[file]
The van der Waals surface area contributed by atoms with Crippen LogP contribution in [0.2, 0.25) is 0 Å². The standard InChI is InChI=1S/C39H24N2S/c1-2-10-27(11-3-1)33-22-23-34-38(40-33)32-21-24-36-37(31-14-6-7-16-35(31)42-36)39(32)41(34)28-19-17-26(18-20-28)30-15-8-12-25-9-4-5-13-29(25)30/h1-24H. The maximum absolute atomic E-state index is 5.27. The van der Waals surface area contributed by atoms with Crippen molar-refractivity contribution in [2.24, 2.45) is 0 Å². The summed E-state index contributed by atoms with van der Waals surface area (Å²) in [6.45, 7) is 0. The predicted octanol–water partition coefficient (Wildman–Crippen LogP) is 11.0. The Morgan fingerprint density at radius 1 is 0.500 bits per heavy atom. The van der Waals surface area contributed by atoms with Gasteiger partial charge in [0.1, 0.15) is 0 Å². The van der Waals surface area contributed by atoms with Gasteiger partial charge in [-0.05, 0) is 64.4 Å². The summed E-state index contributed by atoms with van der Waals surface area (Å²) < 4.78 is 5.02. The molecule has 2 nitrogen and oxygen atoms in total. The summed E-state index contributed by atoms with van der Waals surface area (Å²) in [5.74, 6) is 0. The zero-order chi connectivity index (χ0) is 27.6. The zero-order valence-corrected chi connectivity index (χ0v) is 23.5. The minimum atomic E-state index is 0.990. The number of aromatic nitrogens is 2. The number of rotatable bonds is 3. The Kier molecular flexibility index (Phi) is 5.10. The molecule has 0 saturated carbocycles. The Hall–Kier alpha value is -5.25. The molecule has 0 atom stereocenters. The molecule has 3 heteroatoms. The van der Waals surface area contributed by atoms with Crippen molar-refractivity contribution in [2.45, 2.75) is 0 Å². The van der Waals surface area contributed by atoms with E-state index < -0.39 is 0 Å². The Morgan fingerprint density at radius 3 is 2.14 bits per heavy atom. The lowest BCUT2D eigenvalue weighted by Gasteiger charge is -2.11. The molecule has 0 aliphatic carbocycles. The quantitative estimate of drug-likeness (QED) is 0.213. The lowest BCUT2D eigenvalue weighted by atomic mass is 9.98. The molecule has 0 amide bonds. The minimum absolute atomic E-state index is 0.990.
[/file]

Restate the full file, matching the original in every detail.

The van der Waals surface area contributed by atoms with Crippen LogP contribution in [0.2, 0.25) is 0 Å². The standard InChI is InChI=1S/C39H24N2S/c1-2-10-27(11-3-1)33-22-23-34-38(40-33)32-21-24-36-37(31-14-6-7-16-35(31)42-36)39(32)41(34)28-19-17-26(18-20-28)30-15-8-12-25-9-4-5-13-29(25)30/h1-24H. The maximum absolute atomic E-state index is 5.27. The van der Waals surface area contributed by atoms with Crippen molar-refractivity contribution in [2.24, 2.45) is 0 Å². The summed E-state index contributed by atoms with van der Waals surface area (Å²) in [6.45, 7) is 0. The predicted octanol–water partition coefficient (Wildman–Crippen LogP) is 11.0. The Morgan fingerprint density at radius 1 is 0.500 bits per heavy atom. The van der Waals surface area contributed by atoms with Gasteiger partial charge in [0.1, 0.15) is 0 Å². The van der Waals surface area contributed by atoms with Gasteiger partial charge in [-0.05, 0) is 64.4 Å². The summed E-state index contributed by atoms with van der Waals surface area (Å²) < 4.78 is 5.02. The molecule has 2 nitrogen and oxygen atoms in total. The summed E-state index contributed by atoms with van der Waals surface area (Å²) in [5.74, 6) is 0. The zero-order chi connectivity index (χ0) is 27.6. The zero-order valence-corrected chi connectivity index (χ0v) is 23.5. The minimum atomic E-state index is 0.990. The number of aromatic nitrogens is 2. The number of rotatable bonds is 3. The Kier molecular flexibility index (Phi) is 5.10. The molecule has 0 saturated carbocycles. The Hall–Kier alpha value is -5.25. The molecule has 0 atom stereocenters. The molecule has 3 heteroatoms. The van der Waals surface area contributed by atoms with Crippen molar-refractivity contribution in [2.45, 2.75) is 0 Å². The van der Waals surface area contributed by atoms with E-state index < -0.39 is 0 Å². The Morgan fingerprint density at radius 3 is 2.14 bits per heavy atom. The lowest BCUT2D eigenvalue weighted by Gasteiger charge is -2.11. The molecule has 0 aliphatic carbocycles. The quantitative estimate of drug-likeness (QED) is 0.213. The lowest BCUT2D eigenvalue weighted by atomic mass is 9.98. The molecule has 0 amide bonds. The minimum absolute atomic E-state index is 0.990.